MAINE, USA — This morning, the visible satellite imagery of post tropical storm "Fiona" made landfall in eastern Nova Scotia.
The storm lost its tropical characteristics as it "bombed out" over Atlantic Canada. The term "bombing out" is used when a cyclone drops at least 24 MB in 24 hours. The storm did just that and is unofficially the strongest on record to landfall on Canadian soil.
It also left nearly all of Prince Edward Island without power Saturday morning, and a large chunk of Nova Scotia is also in the dark.
A buoy east of Sable Island measured waves of 56 feet.
I await official word from the National Hurricane Center. If certified, the record would be shattered.
Here are the official observations from the NHC Storm Description:
Sep 24, 2022 - 12:00 UTC ...CENTER OF FIONA NOW OVER THE GULF OF ST. LAWRENCE... ...HURRICANE-FORCE WINDS, SURGES, AND HEAVY RAINS CONTINUE ACROSS PORTIONS OF ATLANTIC CANADA... As of 8:00 AM AST Sat Sep 24, the center of Fiona was located near 47.3, -61.5 with movement N at 23 mph. The minimum central pressure was 937 MB with maximum sustained winds of about 85 mph.
Sep 24, 2022 - 9:00 UTC ...CENTER OF FIONA NOW CROSSING EASTERN NOVA SCOTIA... ...HIGH WINDS AND HEAVY RAINS CONTINUE... As of 5:00 AM AST Sat Sep 24, the center of Fiona was located near 46.0, -61.0 with movement N at 26 mph. The minimum central pressure was 931 MB with maximum sustained winds of about 90 mph.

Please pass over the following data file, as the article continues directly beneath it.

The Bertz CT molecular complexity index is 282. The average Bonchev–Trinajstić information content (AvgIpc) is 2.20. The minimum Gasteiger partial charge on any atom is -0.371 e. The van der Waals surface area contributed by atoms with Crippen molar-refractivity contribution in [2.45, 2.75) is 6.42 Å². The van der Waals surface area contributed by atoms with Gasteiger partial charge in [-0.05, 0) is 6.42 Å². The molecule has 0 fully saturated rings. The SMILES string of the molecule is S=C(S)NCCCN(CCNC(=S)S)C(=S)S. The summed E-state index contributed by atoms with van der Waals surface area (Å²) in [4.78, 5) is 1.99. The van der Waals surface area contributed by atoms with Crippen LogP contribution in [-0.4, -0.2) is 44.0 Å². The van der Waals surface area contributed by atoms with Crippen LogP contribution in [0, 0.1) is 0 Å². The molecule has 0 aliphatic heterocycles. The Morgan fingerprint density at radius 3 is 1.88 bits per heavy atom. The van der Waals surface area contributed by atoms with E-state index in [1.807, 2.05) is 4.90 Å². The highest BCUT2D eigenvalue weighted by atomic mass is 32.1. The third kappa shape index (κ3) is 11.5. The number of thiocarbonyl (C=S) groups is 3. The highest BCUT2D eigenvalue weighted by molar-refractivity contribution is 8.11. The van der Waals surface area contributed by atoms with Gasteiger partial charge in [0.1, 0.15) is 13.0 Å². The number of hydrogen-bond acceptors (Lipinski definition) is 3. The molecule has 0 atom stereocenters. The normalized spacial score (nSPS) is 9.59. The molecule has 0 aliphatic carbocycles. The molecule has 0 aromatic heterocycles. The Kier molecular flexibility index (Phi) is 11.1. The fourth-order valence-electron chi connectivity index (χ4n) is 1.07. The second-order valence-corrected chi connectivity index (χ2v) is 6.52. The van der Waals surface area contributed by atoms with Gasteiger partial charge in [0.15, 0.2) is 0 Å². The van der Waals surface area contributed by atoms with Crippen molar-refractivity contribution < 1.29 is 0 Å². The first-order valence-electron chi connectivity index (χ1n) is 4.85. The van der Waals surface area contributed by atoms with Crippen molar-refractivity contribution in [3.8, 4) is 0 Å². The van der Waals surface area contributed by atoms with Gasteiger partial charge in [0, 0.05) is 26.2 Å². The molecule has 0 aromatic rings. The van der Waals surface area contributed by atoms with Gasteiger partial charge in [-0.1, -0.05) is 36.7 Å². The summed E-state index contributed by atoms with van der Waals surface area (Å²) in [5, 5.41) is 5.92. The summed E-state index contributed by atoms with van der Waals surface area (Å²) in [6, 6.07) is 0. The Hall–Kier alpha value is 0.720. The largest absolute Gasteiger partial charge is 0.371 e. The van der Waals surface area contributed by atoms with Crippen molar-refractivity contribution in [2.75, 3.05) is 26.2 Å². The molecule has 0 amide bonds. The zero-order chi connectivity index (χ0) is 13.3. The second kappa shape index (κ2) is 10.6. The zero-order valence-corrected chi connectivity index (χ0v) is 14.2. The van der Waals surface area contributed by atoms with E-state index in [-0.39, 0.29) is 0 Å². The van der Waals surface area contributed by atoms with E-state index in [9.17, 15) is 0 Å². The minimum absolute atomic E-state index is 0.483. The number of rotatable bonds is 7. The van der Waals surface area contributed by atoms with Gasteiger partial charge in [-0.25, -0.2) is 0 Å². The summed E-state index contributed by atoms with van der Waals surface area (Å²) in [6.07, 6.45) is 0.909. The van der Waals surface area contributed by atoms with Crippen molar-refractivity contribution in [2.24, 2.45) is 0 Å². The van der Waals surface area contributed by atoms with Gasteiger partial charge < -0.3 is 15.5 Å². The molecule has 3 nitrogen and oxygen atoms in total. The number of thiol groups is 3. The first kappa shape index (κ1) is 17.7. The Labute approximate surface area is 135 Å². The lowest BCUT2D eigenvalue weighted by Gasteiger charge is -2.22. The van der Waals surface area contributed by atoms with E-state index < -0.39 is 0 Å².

Sep 24, 2022 - 6:00 UTC ...HURRICANE-FORCE WINDS SPREADING ACROSS PORTIONS OF EASTERN NOVA SCOTIA AS THE CENTER OF FIONA APPROACHES... As of 2:00 AM AST Sat Sep 24, the center of Fiona was located near 45.1, -61.1 with movement N at 40 mph. The minimum central pressure was 933 MB with maximum sustained winds of about 100 mph.
Maine will not see nearly the amount of power outages as the Canadian Maritimes, but eastern Maine will see some because of gusts up to 65 mph in Washington County.
Some are already calling this "Superstorm" Fiona because of its impacts on Canada, much like what "Superstorm" Sandy did to the Mid-Atlantic United States several years ago.
-Meteorologist Jason Nappi